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2nd February 1985
Page 4
Page 4, 2nd February 1985 — Go for conversion
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Which of the following most accurately describes the problem?

IF TOMORROW at Twickenham, the English Rugby Football Union XV adopts its usual tactics of playing the game like gentlemen, the French will annihilate the white shirts. There is a parallel between the RFU's attitude and road hauliers attitudes to their opponents British Rail.

After 11 months of increasing movement of coal by road, the British public would not have been aware of the service road haulage was providing had it not been for television. The industry has been typically coy about its efforts. These have been tremendous.

Much of the coal won from rail will remain on road, but there could well be other traffic up for grabs.

BR's coal traffic subsidises its other freight services, particularly Speedlink. Loss of coal revenue will undoubtedly impair the Speedlink service. This is traffic which should be snatched by road hauliers. But will it be?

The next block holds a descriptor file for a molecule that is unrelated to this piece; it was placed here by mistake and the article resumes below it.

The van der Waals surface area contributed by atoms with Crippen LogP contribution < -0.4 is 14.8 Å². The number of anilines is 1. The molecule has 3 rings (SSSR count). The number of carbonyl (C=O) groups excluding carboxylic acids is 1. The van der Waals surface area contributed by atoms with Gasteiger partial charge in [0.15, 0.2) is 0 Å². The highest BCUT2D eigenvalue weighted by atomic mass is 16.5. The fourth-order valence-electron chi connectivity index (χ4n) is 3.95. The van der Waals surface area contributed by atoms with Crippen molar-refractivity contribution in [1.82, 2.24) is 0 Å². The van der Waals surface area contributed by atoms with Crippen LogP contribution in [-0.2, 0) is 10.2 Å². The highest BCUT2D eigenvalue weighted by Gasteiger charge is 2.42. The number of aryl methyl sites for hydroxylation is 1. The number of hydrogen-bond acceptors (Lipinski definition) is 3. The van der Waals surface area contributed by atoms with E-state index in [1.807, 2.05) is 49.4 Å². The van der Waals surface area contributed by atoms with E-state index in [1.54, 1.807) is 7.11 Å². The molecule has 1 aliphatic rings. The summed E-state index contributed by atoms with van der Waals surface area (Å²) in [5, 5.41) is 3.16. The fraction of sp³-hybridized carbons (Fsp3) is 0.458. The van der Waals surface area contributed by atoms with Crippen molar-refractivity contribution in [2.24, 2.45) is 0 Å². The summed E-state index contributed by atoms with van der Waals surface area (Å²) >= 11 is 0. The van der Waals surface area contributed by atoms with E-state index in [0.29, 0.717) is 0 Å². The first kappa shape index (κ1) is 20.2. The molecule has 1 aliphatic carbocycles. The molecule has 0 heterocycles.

The answer is no, if road hauliers sit back waiting for disgruntled BR customers to come knocking at the door. What is required is a national campaign to show how dependable, flexible and cost effective road haulage is.

Unlike BR, road haulage does not depend on the Chancellor to hand out cash for investment. This year BR will find Nigel Lawson less generous in his March 19 Budget than it had hoped.

If Mr Lawson, as predicted, cuts BR spending by £88m, then services will need to be cut.

This means more traffic for road, but only if road operators start going for it now.


People: Nigel Lawson

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